The old cliché about Americans who visit other countries is reinforced here as many of the characters retain a strong American identity but seem purposefully oblivious (and superior) to the cultures that surround them.  The locals tolerating their shenanigans partly because of America’s role in the war and, inevitably, the riches brought to a shattered continent recovering from the horrors of the First World War.

There is a vacuous nature to the majority of the characters, at one point I began to wonder if I would be bothered by the fates of any of them.  In a world filled with frivolous parties and empty conversations, the carefully manufactured and cultivated superficial facades mean so much to the characters, who like actors are putting on a well rehearsed show.

“When there were enough Americans on the platform the first impression of their immaculacy and their money began to fade into a vague racial dusk that hindered and blinded both them and their observers.” Continue reading “Tender is the Night – F. Scott Fitzgerald”

The Bridge of Little Jeremy – Indrajit Garai

Jeremy’s mother is about to go to prison for their debt to the State. He is trying everything within his means to save her, but his options are running out fast. Then Jeremy discovers a treasure under Paris. This discovery may save his mother, but it doesn’t come for free. And he has to ride over several obstacles for his plan to work. Meanwhile, something else is limiting his time…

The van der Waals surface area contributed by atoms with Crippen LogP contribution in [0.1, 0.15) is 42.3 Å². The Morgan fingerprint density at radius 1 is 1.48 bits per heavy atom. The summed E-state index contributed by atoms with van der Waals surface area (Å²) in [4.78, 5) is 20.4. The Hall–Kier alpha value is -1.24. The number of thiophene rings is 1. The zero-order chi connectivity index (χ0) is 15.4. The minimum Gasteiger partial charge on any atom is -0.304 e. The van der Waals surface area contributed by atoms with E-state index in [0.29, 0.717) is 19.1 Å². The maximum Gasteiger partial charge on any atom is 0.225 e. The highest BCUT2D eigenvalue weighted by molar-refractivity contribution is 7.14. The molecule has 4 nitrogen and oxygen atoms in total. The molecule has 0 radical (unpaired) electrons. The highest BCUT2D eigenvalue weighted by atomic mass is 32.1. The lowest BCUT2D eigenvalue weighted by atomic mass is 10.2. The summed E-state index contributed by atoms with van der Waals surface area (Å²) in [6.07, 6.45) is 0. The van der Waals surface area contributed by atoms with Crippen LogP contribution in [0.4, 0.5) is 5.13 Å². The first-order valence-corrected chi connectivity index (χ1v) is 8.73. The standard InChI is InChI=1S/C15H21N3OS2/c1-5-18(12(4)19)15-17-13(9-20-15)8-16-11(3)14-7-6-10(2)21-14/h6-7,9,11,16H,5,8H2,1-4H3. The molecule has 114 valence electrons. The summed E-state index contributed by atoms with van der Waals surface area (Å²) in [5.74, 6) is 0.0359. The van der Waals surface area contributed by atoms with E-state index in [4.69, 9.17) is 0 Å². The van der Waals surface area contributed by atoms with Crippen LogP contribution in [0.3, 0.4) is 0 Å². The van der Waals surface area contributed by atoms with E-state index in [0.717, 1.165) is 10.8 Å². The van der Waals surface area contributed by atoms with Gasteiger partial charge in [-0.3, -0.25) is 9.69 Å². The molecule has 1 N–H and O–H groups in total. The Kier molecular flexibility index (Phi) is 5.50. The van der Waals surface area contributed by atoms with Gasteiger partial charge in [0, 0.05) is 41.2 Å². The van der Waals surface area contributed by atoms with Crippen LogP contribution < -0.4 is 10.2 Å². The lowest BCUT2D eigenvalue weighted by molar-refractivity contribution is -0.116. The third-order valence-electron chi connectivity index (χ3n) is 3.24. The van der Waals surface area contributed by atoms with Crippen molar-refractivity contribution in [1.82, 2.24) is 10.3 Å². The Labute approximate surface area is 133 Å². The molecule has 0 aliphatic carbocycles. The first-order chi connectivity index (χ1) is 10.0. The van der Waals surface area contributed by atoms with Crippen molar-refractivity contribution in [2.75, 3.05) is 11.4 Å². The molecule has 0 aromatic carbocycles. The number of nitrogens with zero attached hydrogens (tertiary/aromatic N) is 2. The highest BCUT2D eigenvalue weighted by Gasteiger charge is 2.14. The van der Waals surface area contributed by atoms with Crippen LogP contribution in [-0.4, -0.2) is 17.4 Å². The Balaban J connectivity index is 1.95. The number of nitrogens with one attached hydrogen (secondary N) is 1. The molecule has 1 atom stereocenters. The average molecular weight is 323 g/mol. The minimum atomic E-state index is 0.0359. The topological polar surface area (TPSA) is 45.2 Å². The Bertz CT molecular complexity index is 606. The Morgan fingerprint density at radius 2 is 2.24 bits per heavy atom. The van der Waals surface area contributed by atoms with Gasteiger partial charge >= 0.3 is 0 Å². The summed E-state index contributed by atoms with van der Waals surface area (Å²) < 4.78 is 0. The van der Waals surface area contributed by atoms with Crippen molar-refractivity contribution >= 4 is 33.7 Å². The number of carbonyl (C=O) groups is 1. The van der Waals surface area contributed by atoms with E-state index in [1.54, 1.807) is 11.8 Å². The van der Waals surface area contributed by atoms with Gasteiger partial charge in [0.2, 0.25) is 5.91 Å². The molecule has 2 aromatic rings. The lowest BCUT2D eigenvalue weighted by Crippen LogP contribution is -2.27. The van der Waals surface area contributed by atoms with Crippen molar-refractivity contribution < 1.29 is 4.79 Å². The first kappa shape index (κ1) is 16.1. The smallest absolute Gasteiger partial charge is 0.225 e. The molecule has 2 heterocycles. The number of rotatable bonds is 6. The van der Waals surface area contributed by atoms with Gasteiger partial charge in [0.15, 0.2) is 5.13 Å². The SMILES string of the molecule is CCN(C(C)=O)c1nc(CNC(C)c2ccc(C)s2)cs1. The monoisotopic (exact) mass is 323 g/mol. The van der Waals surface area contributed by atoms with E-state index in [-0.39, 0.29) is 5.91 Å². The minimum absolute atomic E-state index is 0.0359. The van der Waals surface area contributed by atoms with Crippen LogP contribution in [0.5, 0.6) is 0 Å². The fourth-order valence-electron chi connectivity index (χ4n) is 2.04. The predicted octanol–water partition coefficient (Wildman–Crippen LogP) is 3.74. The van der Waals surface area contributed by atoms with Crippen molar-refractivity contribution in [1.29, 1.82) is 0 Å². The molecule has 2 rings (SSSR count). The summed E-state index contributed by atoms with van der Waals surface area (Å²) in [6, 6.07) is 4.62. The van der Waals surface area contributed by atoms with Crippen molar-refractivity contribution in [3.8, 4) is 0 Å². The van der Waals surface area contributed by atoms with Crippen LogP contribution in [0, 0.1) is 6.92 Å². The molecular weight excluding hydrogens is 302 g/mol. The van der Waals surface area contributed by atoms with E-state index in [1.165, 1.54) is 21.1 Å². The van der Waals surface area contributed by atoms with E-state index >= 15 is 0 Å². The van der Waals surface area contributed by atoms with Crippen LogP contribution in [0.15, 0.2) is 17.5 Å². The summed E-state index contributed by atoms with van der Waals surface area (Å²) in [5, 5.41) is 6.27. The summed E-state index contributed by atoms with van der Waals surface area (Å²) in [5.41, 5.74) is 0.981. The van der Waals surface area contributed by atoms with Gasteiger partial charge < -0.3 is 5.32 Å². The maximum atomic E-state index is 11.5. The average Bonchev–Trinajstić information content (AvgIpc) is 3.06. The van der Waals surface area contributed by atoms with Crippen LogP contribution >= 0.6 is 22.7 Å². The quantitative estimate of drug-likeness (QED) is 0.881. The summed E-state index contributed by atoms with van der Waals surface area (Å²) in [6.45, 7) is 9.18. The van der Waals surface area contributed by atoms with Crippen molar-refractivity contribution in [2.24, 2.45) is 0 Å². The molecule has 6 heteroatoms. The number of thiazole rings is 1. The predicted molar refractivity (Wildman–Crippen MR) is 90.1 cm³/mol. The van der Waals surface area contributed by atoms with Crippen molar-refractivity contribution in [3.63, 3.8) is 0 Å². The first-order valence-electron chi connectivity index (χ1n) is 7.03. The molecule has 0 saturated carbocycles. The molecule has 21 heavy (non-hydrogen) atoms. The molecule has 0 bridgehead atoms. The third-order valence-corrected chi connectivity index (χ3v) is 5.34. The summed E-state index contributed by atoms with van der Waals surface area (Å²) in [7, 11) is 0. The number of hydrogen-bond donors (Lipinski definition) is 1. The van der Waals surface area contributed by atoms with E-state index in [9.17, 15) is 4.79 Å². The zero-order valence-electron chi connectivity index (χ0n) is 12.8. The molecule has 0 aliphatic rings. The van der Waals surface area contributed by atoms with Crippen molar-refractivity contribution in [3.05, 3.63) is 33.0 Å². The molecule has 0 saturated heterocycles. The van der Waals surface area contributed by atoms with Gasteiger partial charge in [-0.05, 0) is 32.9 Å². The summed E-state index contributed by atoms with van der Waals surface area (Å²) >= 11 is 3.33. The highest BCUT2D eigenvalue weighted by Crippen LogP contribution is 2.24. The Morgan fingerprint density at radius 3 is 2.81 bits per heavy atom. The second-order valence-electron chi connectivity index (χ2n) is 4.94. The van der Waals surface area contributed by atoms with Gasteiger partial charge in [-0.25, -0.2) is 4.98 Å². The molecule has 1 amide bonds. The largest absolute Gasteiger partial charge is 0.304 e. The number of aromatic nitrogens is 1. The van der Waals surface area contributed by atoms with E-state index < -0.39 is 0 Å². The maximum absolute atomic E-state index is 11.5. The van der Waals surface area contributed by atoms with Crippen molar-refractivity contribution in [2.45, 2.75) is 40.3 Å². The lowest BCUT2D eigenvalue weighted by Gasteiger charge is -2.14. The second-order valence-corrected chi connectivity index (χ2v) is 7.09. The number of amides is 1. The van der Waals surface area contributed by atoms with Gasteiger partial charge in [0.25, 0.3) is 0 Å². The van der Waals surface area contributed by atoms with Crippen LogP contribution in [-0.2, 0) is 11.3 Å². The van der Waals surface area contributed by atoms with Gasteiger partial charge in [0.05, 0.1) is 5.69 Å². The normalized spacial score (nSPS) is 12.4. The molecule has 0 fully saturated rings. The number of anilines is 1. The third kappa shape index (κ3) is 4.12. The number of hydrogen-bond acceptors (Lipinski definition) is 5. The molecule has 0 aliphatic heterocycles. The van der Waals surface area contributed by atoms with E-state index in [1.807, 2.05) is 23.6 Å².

After reading two volumes of Garai’s short stories this is the first novel by the author, once again the focus is on the troubled times of his characters, and how they respond to the problems presented.  The down to earth approach to telling a story gives it the edge over those authors that attempt to force an emotional response from the reader with unneeded flourishes.

Taking place in Paris – a source of artistic and literary inspiration for many throughout the ages – I was pleased to see that both made appearances within the story, whilst Garai’s eye for natural beauty – and degradation – in the often ignored urban areas helps layer a further feeling of the city’s atmosphere and depth.

The titular character Jeremy is interesting in his introspective, self-examining ways.  His solitary approach to life – somewhat enforced thanks to circumstances – gives him the drive to fix things, even if they don’t always work out in the way he intended. Continue reading “The Bridge of Little Jeremy – Indrajit Garai”

Back in Blighty!

I started a blog post back in January that had the first line, ‘Before it gets forgotten in the tumultuousness of the  new year…’. Having singularly failed to get around to chronicling our travels in England over Christmas, I can belatedly litter a few of those photos over this post.

Hardwick Hall, Derbyshire

Deleting most of my notes from the previous drafts, it is nonetheless a pleasant feeling to finish a post about England, and as it turns out – almost like it was planned –  we are now back over in the isle seemingly known as Brexit.  Ignoring the news though, it is good to be back on home ground, although I’m gutted that the football wasn’t on terrestrial(is this still a term?) television.

Nice view looking back from the entrance of the awesomely named cave, The Devil’s Arse.

Suffering the usual fourteen and a half hour flight – spent watching Creed films this time -the highlight by a cracking English breakfast just before we landed at 8:10pm.  It was good to finally touch down, especially when we were gifted fast track passes for passport control, because Crissy has friends everywhere. Continue reading “Back in Blighty!”